|Time:||February 5, 2020, 4:00 p.m. (CET)|
|Universität Stuttgart, Campus Vaihingen, Pfaffenwaldring 7, Raum 7.01|
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This time Prof. Dr. Stefan Turek from TU Dortmund University will talk about "Massively Parallel & Low Precision Accelerator Hardware as Trends in HPC - How to use it for large scale simulations allowing high computational, numerical and energy efficiency with application to CFD"
The aim of this talk is to present and to discuss how modern, resp., future High Performance Computing (HPC) facilities regarding massively parallel hardware with millions of cores together with very fast, but low precision accelerator hardware can be exploited in numerical simulations so that a very high computational, numerical and hence energy efficiency can be obtained. Here, as prototypical extreme-scale PDE-based applications, we concentrate on nonstationary flow simulations with hundreds of millions or even billions of spatial unknowns in long-time computations with many thousands up to millions of time steps. For the expected huge computational resources in the coming exascale era, such type of spatially discretized problems which typically are treated sequentially, that means one time after the other, are still too small to exploit adequately the huge number of compute nodes, resp., cores so that further parallelism, for instance w.r.t. time, might get necessary.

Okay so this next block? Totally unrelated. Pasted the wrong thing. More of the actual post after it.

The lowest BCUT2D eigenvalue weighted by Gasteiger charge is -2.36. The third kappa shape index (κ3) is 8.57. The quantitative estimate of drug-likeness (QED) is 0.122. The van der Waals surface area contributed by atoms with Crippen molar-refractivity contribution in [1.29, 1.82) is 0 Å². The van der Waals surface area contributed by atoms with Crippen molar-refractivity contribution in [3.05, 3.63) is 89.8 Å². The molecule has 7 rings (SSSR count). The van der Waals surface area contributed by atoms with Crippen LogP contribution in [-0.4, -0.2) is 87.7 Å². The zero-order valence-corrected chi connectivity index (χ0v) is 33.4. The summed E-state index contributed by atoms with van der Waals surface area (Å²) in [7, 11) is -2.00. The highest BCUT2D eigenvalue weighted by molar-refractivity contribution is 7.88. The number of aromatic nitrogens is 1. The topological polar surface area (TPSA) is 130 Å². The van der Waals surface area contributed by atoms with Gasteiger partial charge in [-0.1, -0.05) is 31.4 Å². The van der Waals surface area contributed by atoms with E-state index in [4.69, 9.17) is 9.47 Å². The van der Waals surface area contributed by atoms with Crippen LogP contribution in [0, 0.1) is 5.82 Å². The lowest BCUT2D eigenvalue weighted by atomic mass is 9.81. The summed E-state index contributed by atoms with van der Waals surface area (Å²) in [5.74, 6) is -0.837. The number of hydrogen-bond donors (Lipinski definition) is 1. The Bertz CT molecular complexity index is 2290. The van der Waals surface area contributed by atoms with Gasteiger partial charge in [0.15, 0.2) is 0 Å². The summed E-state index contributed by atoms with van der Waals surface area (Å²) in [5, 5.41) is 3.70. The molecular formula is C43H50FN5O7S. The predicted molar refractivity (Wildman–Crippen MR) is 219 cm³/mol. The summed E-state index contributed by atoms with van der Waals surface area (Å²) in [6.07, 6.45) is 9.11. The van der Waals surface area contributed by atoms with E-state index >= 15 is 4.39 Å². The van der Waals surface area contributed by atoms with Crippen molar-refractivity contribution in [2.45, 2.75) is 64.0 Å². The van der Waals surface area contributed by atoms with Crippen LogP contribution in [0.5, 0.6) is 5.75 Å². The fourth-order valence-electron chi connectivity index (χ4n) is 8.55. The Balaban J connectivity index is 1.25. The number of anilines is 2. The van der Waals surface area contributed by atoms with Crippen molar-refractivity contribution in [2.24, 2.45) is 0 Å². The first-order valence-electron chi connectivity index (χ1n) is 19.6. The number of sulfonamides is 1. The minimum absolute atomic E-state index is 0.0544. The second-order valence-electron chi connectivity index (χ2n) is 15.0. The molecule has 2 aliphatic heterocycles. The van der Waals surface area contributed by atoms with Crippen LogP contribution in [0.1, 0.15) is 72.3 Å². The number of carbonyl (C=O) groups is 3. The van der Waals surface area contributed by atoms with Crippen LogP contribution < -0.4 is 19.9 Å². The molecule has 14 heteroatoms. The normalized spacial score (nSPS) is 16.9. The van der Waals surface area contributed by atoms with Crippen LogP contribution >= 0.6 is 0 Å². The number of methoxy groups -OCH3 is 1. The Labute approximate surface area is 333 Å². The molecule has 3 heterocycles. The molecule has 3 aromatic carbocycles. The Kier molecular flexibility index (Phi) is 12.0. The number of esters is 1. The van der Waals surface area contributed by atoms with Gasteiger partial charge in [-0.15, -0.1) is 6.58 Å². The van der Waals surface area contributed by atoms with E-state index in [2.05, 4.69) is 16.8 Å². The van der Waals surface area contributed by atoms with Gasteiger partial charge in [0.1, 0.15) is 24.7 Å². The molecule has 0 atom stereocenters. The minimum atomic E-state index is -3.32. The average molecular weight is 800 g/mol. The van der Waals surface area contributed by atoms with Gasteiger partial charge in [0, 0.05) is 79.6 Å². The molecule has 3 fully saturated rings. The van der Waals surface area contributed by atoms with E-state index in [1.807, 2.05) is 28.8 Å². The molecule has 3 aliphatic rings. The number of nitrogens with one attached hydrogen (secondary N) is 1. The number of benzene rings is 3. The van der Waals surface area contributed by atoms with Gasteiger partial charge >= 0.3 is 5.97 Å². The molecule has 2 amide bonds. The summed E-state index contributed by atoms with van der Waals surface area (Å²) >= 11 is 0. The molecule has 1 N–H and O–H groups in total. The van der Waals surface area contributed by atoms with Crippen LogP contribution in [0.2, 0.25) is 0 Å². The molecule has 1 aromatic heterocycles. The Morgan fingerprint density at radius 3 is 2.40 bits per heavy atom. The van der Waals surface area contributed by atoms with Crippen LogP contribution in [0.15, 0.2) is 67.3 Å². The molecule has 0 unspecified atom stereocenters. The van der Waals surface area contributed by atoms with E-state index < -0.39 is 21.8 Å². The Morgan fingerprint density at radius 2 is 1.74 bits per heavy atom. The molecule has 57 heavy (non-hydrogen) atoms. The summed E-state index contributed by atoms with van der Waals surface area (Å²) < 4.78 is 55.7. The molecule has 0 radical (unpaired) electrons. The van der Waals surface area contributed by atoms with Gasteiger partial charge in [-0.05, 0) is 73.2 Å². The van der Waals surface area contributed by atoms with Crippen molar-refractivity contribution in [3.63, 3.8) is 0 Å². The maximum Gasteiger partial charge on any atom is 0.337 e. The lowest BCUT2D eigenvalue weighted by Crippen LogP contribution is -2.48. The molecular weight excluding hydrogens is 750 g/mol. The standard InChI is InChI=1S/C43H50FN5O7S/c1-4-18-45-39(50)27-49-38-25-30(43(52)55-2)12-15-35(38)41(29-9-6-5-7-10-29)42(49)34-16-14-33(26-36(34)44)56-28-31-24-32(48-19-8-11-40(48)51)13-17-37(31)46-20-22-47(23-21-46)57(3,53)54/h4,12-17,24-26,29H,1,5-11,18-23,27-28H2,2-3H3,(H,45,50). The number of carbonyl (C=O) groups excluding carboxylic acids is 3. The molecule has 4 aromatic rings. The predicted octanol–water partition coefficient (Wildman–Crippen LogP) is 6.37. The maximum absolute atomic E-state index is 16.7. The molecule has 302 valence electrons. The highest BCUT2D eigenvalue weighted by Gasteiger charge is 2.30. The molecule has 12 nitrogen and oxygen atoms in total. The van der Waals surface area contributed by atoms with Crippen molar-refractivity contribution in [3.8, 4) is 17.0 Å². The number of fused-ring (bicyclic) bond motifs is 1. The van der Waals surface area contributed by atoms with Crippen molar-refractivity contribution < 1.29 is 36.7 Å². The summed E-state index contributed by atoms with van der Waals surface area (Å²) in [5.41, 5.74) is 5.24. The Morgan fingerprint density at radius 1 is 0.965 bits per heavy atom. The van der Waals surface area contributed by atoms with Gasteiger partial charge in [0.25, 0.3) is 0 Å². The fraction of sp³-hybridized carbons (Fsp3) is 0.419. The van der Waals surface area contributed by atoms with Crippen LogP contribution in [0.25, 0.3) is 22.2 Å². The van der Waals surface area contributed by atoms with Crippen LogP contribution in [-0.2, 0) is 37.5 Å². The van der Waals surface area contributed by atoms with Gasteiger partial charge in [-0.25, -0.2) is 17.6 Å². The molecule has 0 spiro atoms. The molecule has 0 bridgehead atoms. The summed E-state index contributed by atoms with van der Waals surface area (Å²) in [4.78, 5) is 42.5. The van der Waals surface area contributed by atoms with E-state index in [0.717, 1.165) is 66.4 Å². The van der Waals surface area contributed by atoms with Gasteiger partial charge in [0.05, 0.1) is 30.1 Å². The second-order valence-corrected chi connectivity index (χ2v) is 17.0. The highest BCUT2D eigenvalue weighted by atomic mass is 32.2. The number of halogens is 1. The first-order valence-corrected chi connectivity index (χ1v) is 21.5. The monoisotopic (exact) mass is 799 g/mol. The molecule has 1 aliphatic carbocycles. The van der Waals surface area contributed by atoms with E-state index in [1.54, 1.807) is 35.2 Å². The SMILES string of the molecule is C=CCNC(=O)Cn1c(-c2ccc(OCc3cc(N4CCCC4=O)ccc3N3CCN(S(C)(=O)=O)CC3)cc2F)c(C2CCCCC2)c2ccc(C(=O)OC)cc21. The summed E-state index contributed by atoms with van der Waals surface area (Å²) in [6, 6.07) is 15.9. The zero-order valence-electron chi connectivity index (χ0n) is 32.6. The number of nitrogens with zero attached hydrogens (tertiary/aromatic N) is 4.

In this context, we discuss how "parallel-in-space simultaneous-in-time" Newton-Multigrid approaches can be designed which allow a much higher degree of parallelism. Moreover, to exploit current accelerator hardware in low precision (for instance, GPUs or TPUs), that means mainly working in single precision or even half precision, we discuss the concept of "prehandling" (in contrast to "preconditioning") of the corresponding ill-conditioned systems of equations, for instance arising from Poisson-like problems. Here, we assume a transformation into an equivalent linear system with similar sparsity but with much lower condition numbers so that the use of low-precision hardware might get feasible. In our talk, we provide for both aspects preliminary numerical results as "proof-of-concept" and discuss the open problems, but also the challenges, particularly for incompressible flow problems.